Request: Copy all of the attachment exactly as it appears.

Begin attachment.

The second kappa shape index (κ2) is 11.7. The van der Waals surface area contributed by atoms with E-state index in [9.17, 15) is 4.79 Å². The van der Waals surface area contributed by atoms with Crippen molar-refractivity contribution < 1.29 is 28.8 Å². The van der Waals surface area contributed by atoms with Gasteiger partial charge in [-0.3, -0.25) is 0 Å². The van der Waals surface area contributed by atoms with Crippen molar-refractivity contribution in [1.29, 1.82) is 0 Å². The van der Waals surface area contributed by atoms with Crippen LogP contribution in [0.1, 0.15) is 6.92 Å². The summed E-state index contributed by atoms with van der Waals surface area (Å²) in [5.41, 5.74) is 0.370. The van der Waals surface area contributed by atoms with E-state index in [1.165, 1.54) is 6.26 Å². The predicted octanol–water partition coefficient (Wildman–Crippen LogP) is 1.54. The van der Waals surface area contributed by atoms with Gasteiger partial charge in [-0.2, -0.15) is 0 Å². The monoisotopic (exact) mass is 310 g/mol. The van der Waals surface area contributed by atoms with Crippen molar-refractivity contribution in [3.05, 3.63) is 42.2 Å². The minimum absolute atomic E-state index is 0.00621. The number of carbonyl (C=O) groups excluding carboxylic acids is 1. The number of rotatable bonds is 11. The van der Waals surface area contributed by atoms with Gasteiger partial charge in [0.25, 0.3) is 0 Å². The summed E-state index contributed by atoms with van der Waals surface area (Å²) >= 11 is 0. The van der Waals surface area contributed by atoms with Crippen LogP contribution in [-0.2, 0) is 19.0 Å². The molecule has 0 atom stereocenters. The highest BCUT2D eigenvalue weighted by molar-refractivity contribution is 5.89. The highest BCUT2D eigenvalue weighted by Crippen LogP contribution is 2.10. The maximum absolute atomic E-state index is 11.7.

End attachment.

The second kappa shape index (κ2) is 11.7. The van der Waals surface area contributed by atoms with E-state index in [9.17, 15) is 4.79 Å². The van der Waals surface area contributed by atoms with Crippen molar-refractivity contribution < 1.29 is 28.8 Å². The van der Waals surface area contributed by atoms with Gasteiger partial charge in [-0.3, -0.25) is 0 Å². The van der Waals surface area contributed by atoms with Crippen molar-refractivity contribution in [1.29, 1.82) is 0 Å². The van der Waals surface area contributed by atoms with Crippen LogP contribution in [0.1, 0.15) is 6.92 Å². The summed E-state index contributed by atoms with van der Waals surface area (Å²) in [5.41, 5.74) is 0.370. The van der Waals surface area contributed by atoms with E-state index in [1.165, 1.54) is 6.26 Å². The predicted octanol–water partition coefficient (Wildman–Crippen LogP) is 1.54. The van der Waals surface area contributed by atoms with Gasteiger partial charge in [-0.2, -0.15) is 0 Å². The monoisotopic (exact) mass is 310 g/mol. The van der Waals surface area contributed by atoms with Crippen molar-refractivity contribution in [3.05, 3.63) is 42.2 Å². The minimum absolute atomic E-state index is 0.00621. The number of carbonyl (C=O) groups excluding carboxylic acids is 1. The number of rotatable bonds is 11. The van der Waals surface area contributed by atoms with Gasteiger partial charge in [0.25, 0.3) is 0 Å². The summed E-state index contributed by atoms with van der Waals surface area (Å²) >= 11 is 0. The van der Waals surface area contributed by atoms with Crippen LogP contribution in [-0.2, 0) is 19.0 Å². The molecule has 0 atom stereocenters. The highest BCUT2D eigenvalue weighted by molar-refractivity contribution is 5.89. The highest BCUT2D eigenvalue weighted by Crippen LogP contribution is 2.10. The maximum absolute atomic E-state index is 11.7.